The Egyptian pyramids may also have been built thanks to an ancient branch of the Nile that disappeared

Credit: Ian Sewell.

A group of 31 Egyptian pyramidsincluding that of Giza, they may have been built thanks to a 64 km long branch of the Nile which is now extinct. This is confirmed by a study published in the journal Natureconducted a multidisciplinary research team composed of archaeologists, geophysicists, geomorphologists and geologists led by the archaeologist Eman Ghoneim. The location of this paleochannel (a term indicating the ancient disappeared stretches of rivers) would have been particularly advantageous for the transport from the raw material necessary for the construction of pyramids.

In fact, the most important concentration of pyramids in Egypt is located along a thin strip of territory between the Nile valley, on the left bank of the river, and the desert. Until now, the reason for this concentration had no convincing explanation. The research team, led by the Egyptian/American archaeologist Eman Ghoneimtaking advantage of technologies such as satellite mapsthe geophysical prospecting (the detection of anomalies present in the subsoil) and the sediment coring has collected some very interesting data that could finally provide an explanation as to why the majority of ancient Egyptian monuments are concentrated precisely along this thin strip of land.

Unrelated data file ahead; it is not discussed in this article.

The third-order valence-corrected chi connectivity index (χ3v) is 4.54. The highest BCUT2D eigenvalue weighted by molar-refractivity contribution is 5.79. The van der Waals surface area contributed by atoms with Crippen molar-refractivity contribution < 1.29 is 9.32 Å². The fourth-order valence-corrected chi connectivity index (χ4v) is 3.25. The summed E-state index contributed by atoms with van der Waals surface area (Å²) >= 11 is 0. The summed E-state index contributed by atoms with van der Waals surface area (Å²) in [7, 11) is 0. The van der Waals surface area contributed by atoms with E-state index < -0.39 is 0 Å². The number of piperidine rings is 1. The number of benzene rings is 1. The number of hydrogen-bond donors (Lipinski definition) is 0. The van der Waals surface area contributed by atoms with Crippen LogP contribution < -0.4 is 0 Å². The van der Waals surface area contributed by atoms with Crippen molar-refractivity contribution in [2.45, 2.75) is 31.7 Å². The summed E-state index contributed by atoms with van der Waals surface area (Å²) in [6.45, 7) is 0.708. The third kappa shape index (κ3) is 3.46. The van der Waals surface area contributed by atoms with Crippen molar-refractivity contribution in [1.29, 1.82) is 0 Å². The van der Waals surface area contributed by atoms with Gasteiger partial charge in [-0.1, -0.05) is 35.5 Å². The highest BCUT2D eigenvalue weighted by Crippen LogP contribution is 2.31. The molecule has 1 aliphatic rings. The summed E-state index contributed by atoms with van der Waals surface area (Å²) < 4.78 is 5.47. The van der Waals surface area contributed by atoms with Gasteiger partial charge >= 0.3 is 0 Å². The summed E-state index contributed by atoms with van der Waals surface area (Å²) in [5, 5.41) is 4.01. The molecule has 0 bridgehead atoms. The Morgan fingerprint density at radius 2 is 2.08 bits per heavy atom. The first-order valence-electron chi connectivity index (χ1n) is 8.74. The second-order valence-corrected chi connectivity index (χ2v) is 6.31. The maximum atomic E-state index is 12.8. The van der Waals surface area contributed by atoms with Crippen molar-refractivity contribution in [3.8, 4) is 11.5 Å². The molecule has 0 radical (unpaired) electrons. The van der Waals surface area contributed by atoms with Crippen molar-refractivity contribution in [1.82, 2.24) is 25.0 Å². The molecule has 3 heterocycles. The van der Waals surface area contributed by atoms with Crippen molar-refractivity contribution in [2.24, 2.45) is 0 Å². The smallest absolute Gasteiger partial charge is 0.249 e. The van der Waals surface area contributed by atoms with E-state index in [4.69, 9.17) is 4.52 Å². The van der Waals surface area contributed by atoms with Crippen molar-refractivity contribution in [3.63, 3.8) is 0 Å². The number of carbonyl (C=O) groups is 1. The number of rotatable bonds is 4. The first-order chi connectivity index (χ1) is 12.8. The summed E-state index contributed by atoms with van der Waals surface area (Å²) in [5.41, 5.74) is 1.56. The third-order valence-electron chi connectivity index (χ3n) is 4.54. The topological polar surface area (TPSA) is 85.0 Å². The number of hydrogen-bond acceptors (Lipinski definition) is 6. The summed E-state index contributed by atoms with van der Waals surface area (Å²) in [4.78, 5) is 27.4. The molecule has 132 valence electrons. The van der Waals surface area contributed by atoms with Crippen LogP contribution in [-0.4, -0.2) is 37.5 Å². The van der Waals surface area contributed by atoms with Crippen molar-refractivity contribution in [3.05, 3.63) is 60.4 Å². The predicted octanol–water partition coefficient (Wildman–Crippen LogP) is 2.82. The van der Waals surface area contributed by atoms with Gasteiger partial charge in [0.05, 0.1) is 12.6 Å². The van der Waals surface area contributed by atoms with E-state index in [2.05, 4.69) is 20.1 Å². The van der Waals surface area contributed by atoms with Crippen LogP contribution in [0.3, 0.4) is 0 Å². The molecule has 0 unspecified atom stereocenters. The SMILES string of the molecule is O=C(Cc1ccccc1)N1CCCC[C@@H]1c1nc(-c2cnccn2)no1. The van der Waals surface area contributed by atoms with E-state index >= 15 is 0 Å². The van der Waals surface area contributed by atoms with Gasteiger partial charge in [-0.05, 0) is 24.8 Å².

By cross-referencing what can be deduced from core sampling, prospecting and mapping of the territory, archaeologists and geomorphologists have identified a paleochannel of the Nile which it flowed further west compared to the current course of the river. This ancient branch of the Nile was called “Ahramat“, which in Arabic means “pyramids”. The research group led by Eman Ghoneim precisely mapped the path of this paleochannel, which flowed much closer to the pyramids than the Nile does today.

Supporting this hypothesis would also be theorientation of many of the causeways which branch out from the pyramids, which seems to be linked to the position of the ancient Ahramat. These ceremonial streets they connected the monument with gods temples a short distance away, until today considered places of worship for the pharaoh buried in the relevant pyramid. If the multidisciplinary team theory proves correct, these temples should instead be interpreted as gods river ports destined for the arrival of the pharaoh's body right along the course of the disappeared paleo riverbed. This should not surprise us: according to the estimates of Eman Ghoneim and his collaborators, the ancient branch of the Nile had dimensions And depth (400 m wide and 25 m deep) comparable to the current ones of the riverand that would have made it navigablemaking the waterway an extremely advantageous resource both for the transport of building material and the pharaoh's mummy during the funeral ceremony.

There disappearance of the ancient arm Ahramat of the Nile could be explained by a contingency of events. On the one hand there would have been atectonic activity which would have favored the inclination towards the alluvial plain further east, while on the other the progressive drying up of the desert and the wind coming from this may have moved large masses of sand from west to east, contributing to bury the watercourse and to change the position of the Nile bed to bring it to the easternmost area that we know today.